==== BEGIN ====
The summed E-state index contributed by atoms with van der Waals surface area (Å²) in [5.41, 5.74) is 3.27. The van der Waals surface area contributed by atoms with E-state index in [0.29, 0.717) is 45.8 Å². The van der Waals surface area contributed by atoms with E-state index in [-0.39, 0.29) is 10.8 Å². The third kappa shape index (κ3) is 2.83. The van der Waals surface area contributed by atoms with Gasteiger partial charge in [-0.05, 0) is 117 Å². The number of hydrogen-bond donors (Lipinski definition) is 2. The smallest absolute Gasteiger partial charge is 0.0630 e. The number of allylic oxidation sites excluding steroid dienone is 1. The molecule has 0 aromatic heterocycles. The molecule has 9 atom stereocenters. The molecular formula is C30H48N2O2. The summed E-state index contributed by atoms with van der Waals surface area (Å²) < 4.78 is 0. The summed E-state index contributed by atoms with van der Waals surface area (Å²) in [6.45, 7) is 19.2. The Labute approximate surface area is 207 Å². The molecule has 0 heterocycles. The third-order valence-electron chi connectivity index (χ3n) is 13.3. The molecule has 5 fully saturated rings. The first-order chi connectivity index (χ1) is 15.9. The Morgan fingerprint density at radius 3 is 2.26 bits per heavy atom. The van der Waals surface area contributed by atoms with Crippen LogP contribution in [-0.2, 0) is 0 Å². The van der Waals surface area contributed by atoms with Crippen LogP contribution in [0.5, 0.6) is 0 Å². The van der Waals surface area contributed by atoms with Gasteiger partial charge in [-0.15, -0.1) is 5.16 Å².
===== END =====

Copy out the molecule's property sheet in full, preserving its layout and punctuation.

The summed E-state index contributed by atoms with van der Waals surface area (Å²) in [5.41, 5.74) is 3.27. The van der Waals surface area contributed by atoms with E-state index in [0.29, 0.717) is 45.8 Å². The van der Waals surface area contributed by atoms with E-state index in [-0.39, 0.29) is 10.8 Å². The third kappa shape index (κ3) is 2.83. The van der Waals surface area contributed by atoms with Gasteiger partial charge in [-0.05, 0) is 117 Å². The number of hydrogen-bond donors (Lipinski definition) is 2. The smallest absolute Gasteiger partial charge is 0.0630 e. The number of allylic oxidation sites excluding steroid dienone is 1. The molecule has 0 aromatic heterocycles. The molecule has 9 atom stereocenters. The molecular formula is C30H48N2O2. The summed E-state index contributed by atoms with van der Waals surface area (Å²) < 4.78 is 0. The summed E-state index contributed by atoms with van der Waals surface area (Å²) in [6.45, 7) is 19.2. The Labute approximate surface area is 207 Å². The molecule has 0 heterocycles. The third-order valence-electron chi connectivity index (χ3n) is 13.3. The molecule has 5 fully saturated rings. The first-order chi connectivity index (χ1) is 15.9. The Morgan fingerprint density at radius 3 is 2.26 bits per heavy atom. The van der Waals surface area contributed by atoms with Crippen LogP contribution in [-0.2, 0) is 0 Å². The van der Waals surface area contributed by atoms with Crippen LogP contribution in [0.5, 0.6) is 0 Å². The van der Waals surface area contributed by atoms with Gasteiger partial charge in [-0.15, -0.1) is 5.16 Å².